Friday, 30 July 2010

Thursday, 29 July 2010


This month I went to Deolali [a small non-touristic hill station in the Nashik district, Maharashtra] with my mother to bring in her birthday. Although my family has a holiday-home there, it was my first visit and I was pleasantly surprised to find that it was largely a Gujarati settlement [apart from the military base that is]...
Lazy afternoons on porch swings, lunch in the Jain canteen across the road, healthy sandwiches and thandai for dinner, Jain derasars [temples]... the works!

I was most impressed by the cozy tourist accommodation or 'arogya bhavans'. Old houses converted into comfortable guest houses equipped with an attendee to suit the needs of a typical Gujarati family. One can opt for the attendee to clean, help out in the cooking [chopping, washing, we know how fussy our ba's and nani's are about 'doing it themselves'!] or even do all the cooking in your very own kitchen typical maharaj-style! How awesome is that! And what better way to maintain these wonderful houses than to convert them into guesthouses, instead of breaking them down and constructing fancy hotels.

Monday, 26 July 2010

Sunday, 18 July 2010

the Irani Restaurants of Bombay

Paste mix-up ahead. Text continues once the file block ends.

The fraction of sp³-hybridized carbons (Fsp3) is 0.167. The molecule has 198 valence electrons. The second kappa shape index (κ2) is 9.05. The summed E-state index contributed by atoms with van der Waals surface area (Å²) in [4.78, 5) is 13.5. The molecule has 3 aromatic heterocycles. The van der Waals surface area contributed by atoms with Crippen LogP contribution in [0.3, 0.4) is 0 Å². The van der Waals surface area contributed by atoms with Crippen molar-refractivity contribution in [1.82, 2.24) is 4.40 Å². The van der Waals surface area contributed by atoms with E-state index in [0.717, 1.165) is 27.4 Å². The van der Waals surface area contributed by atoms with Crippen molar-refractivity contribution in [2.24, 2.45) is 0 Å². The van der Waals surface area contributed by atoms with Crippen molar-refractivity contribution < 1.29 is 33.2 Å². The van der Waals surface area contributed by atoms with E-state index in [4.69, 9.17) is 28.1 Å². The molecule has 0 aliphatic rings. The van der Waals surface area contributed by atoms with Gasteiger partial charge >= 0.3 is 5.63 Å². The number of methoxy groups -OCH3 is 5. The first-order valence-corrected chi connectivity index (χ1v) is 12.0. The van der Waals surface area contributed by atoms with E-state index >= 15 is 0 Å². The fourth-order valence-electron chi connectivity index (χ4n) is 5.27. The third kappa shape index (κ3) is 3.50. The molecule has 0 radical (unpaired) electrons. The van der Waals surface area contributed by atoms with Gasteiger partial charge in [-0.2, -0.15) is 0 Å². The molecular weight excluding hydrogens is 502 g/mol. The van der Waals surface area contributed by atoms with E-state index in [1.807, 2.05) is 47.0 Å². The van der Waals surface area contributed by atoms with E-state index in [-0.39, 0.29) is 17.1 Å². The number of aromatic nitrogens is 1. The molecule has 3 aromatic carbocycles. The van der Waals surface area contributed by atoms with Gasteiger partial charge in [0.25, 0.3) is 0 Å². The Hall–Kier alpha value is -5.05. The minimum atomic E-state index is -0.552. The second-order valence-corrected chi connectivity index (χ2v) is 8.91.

Anyone who lives in Mumbai feels a sense of nostalgia about its numerous family-run Irani cafes because they have always been there and they have never ever changed.

As soon as you enter in one it's like you are transported back in time...; the circular darkwood chairs, marble tables, checkered tablecloths, brun maska, kheema pao and the famous milky chai... and not to forget the eccentric owners and waiters who impose 'rules' such as 'no sitting for long', 'no combing of hair', etc...! Most of us have so many memories of time spent in an Irani Cafe... bunking college lectures, they were the best and most affordable places to go to!

And so, anyone who lives in Mumbai is also saddened as they are fading out, mainly due to changing social trends: changing tastes, increased competition, and no successors to carry on the business. Who would have thought :(

also see:
my earlier post on britannia and company

Saturday, 17 July 2010

Tuesday, 13 July 2010

Monday, 12 July 2010

mumbai monsoons

from my rickshaw

Wednesday, 7 July 2010

Bombay: Hidden Beauties: Horniman Circle and Victorian Architecture

Some years back while I was attending a Sufi Show, called Ruhaniyaat in the Horniman Garden, I discovered the beauty of Horniman Circle in the background. I thought to myself, I wish I could have a cocktail party here with light live music playing, the buildings lit up in the background, the fountain inside the garden in a playful mood sprinkling its water.

On close observations you see that the "banking street" that’s I would like to call it, has so much of wonderful architectural gems. The buildings, like most street buildings along the roads in South Bombay enclose footpaths at the ground levels. This was done to protect pedestrians while walking in the hot unbearable sun in the summers and from the heavy showers that were received during the monsoons. What an insight they had while the planned and designed! The space thus created is a cool arched passage and an absolute pleasure to walk through...